A variety of animals also provide pet-assisted therapy in hospitals and assisted living or nursing facilities. Residents who may not respond to staff or relatives can be delighted by a visit from a dog or cat. While more research needs to be done, visits from animals can help people with dementia find focus and calm when little else does.[viii] More than a dozen children’s hospitals in the United States now have full-time “facility dogs” who help reduce stress and improve feelings of wellbeing in staff members and build rapport with patients and families.[ix]

Animals in school classrooms have been shown to help children build social skills and improve academic performance. The Pets in the Classroom Study followed nearly 600 children in third and fourth grade through a full academic year. The study found benefits from greater reading competence to greater cooperation among students for kids whose classrooms included a pet.[x]

Finally, service animals—most often canine, but miniature horses too, have entered this realm. These animals can make an enormous difference to people living with physical issues such as paraplegia or blindness. By allowing someone with vision loss or movement challenges to live more independently, a guide dog (or horse) supports health and wellbeing.

Practicing respect for fellow creatures

Human and animal interactions create health in many ways. One more aspect to consider is the health of our animal companions or charges. Making sure pets, livestock, and wildlife have the treatment, space, and habitat they need makes us more compassionate. One of the greatest benefits of interacting with other species is developing our capacity to step outside ourselves to care for other beings—a capacity that helps us bring greater health to everyone.


[i] Allen KM, Blascovich J, Tomaka J, Kelsey RM. Presence of human friends and pet dogs as moderators of autonomic responses to stress in women. J Pers Soc Psychol. 1991;61(4):582-589. doi:10.1037//0022-3514.61.4.582

[ii] Westgarth, C., Christley, R.M., Jewell, C. et al. Dog owners are more likely to meet physical activity guidelines than people without a dog: An investigation of the association between dog ownership and physical activity levels in a UK community. Sci Rep 2019;(9) 5704.

[iii] Hesselmar, et al. Pet-keeping in early life reduces the risk of allergy in a dose-dependent fashion. PLoS ONE 2018; doi: 10.1371/journal.pone.0208472.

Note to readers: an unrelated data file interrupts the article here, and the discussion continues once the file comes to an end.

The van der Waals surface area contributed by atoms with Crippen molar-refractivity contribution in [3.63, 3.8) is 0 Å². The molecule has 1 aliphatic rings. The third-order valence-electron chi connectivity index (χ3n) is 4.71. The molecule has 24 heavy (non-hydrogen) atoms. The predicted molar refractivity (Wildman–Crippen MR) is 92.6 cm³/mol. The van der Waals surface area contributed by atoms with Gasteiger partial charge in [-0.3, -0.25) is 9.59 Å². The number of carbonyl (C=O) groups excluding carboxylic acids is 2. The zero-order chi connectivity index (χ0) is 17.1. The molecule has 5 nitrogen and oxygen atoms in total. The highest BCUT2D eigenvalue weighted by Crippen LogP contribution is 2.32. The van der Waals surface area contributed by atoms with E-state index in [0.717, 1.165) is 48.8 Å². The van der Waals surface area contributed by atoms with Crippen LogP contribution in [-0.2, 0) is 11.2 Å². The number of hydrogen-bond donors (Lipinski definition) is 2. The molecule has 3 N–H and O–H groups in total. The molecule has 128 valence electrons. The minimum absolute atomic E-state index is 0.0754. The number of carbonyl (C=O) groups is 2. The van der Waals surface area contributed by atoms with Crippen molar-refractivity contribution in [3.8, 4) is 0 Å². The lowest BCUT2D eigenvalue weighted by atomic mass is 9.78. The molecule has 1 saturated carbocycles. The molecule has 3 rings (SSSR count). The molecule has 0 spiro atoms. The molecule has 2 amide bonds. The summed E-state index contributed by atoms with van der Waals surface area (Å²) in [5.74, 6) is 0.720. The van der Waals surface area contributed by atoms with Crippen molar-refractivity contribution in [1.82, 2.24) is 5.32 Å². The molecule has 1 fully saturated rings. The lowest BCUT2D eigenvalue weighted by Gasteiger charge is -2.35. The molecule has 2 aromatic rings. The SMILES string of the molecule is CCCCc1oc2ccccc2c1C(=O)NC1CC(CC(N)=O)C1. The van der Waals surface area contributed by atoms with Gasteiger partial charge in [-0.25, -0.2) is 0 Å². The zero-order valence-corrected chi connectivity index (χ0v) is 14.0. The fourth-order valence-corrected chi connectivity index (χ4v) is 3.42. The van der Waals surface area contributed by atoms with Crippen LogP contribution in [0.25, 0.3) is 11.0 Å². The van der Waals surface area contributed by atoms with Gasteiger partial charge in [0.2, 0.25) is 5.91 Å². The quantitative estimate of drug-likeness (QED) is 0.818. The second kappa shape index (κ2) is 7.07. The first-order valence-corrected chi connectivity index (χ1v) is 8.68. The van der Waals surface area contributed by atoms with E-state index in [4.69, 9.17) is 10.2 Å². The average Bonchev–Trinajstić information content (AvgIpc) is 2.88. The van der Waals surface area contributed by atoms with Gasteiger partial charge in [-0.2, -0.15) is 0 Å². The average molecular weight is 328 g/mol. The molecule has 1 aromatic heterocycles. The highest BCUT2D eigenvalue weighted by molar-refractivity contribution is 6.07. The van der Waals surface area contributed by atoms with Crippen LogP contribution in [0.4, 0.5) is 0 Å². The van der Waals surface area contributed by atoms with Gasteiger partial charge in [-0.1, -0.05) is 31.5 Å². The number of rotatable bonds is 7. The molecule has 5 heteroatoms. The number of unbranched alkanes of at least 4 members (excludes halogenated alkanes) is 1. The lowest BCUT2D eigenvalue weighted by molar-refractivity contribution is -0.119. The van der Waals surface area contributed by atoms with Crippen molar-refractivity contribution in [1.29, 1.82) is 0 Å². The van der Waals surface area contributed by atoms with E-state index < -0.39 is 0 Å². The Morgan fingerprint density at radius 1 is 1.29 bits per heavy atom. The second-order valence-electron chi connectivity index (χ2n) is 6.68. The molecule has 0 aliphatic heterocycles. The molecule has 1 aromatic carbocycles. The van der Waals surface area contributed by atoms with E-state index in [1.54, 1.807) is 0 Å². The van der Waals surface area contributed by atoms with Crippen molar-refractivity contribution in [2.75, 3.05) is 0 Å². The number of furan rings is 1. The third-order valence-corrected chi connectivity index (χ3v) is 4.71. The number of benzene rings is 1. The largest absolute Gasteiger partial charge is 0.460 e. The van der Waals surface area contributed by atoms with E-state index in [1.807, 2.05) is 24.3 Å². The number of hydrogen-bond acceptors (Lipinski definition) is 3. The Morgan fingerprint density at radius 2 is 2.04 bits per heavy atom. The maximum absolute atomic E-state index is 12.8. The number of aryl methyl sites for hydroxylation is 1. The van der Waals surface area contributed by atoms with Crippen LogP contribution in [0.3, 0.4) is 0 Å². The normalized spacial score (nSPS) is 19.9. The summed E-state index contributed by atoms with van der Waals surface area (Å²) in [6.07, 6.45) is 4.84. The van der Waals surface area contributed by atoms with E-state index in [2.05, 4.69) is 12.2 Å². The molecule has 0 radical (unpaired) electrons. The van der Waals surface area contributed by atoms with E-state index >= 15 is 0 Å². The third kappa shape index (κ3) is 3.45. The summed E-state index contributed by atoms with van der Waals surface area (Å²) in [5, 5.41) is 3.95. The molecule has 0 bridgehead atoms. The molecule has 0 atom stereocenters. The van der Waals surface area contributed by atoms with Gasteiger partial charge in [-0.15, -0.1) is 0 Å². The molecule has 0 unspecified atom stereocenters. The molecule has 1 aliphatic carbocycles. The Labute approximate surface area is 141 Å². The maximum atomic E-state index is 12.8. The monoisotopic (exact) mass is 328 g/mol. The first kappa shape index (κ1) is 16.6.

[iv] Wood L, Martin K, Christian H, Nathan A, Lauritsen C, Houghton S, et al. The pet factor – companion animals as a conduit for getting to know people, friendship formation and social support. PLoS ONE 2015;10(4): e0122085.

[v] Leventhal A. Animals benefit from human touch, as much as the reverse. Hartford Courant, January 12, 2000. Available at Accessed February 22, 2022.

[vi] Linkhorn T. Study finds first scientific evidence emotional support animals benefit those with chronic mental illness. UToday News. Available at Accessed February 22, 2022.

[vii] Schwartz A. Stress reduction, tropical fish, and aquariums. Available at Accessed February 23, 2022.

[viii] Krüger J, Izgi R, Hellweg R, Ströhle A, Jockers-Scherübl MC. Treating agitation in patients with dementia with a therapy dog in a milieu therapy setting on a geropsychiatric ward [published online ahead of print, 2021 Dec 29]. Dement Geriatr Cogn Disord. 2021;1-7. doi:10.1159/000520881

[ix] Rodriguez KE, Bibbo J, O’Haire ME. Perspectives on facility dogs from pediatric hospital personnel: A qualitative content analysis of patient, family, and staff outcomes. Complement Ther Clin Pract. 2022;46:101534. doi:10.1016/j.ctcp.2022.101534

[x] McCullough A, Ruehrdanz A, Garthe R, Hellman C, O’Haire M. Measuring the social, behavioral, and academic effects of classroom pets on third and fourth-grade students. Human Animal Interaction Bulletin 2019;Advance online publication.